Next, one must consider the accumulation of units that students attain during their time on community college campuses.  Colleges should ensure that our students are able to have the experiences they need to be successful whether they transfer to a university, go straight into employment, or enrich their lives through learning, but students may not actually need all of the units they accrue to achieve their personal and educational goals.  While the system should not limit reasonable and necessary student options, it also cannot promote the accumulation of truly excessive units.

The revision of the regulations in 2011 came about in large part due to abuses by local curriculum committees. Although they may have had good intentions, some colleges stretched the old regulations to such an unreasonable point that they drew attention that ended up forcing changes on all of our institutions.  Those colleges bent and interpreted the old regulations in ways that they were never intended to be used, and as a result we all paid for it.  That is why the Academic Senate has urged colleges to work within these new regulations, not to try to stretch them—because if the same thing happens again, this conversation will take place again in a few years with even more restrictive regulations.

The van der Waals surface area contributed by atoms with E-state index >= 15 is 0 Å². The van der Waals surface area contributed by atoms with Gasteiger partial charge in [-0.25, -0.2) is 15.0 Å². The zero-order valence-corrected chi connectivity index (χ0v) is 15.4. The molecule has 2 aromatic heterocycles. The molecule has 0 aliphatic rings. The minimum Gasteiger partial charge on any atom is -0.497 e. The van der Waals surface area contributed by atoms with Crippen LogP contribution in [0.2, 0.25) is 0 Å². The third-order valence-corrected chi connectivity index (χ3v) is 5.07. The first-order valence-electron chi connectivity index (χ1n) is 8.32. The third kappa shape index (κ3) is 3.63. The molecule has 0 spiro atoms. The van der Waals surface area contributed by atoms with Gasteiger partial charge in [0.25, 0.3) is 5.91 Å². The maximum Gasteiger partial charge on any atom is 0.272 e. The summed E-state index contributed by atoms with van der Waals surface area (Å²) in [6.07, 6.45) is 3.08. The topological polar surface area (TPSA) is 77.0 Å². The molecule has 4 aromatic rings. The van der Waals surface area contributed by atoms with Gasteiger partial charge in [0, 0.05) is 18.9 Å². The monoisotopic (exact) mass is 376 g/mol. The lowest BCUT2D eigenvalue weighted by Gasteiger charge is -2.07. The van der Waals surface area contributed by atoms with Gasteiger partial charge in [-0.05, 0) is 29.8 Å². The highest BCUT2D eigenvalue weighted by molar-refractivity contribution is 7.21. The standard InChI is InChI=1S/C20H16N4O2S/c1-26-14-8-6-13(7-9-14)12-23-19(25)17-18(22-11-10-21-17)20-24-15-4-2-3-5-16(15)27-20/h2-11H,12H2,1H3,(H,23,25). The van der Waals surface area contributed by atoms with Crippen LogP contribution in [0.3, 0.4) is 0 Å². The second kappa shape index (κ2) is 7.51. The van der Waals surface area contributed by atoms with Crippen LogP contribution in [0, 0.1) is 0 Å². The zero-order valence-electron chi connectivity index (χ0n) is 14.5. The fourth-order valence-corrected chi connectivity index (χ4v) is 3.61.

However, not all aspects of the changes regarding course repetition are or have to be negative. Some faculty have suggested that that the Title 5 changes now create challenges for students who need to maintain licensure or meet legal mandates.  Individual students were always able to repeat courses to meet such requirements, and this option still exists through Title 5 §55040(8). In addition, under the previous regulations a student could only repeat a course if the repeat was mandated by law or policy. The new Title 5 language allows students to repeat a class due to “significant change in industry or licensure standard” in order to get or keep a job (Title 5 § 55040(b)(9)), and the documentation and verification of that need is determined by the local district.  This change is actually a loosening of the regulations.  The challenge is that local senates will need to look at the documentation and verification processes that they are using to ensure that students get into the courses they need to gain or maintain employment.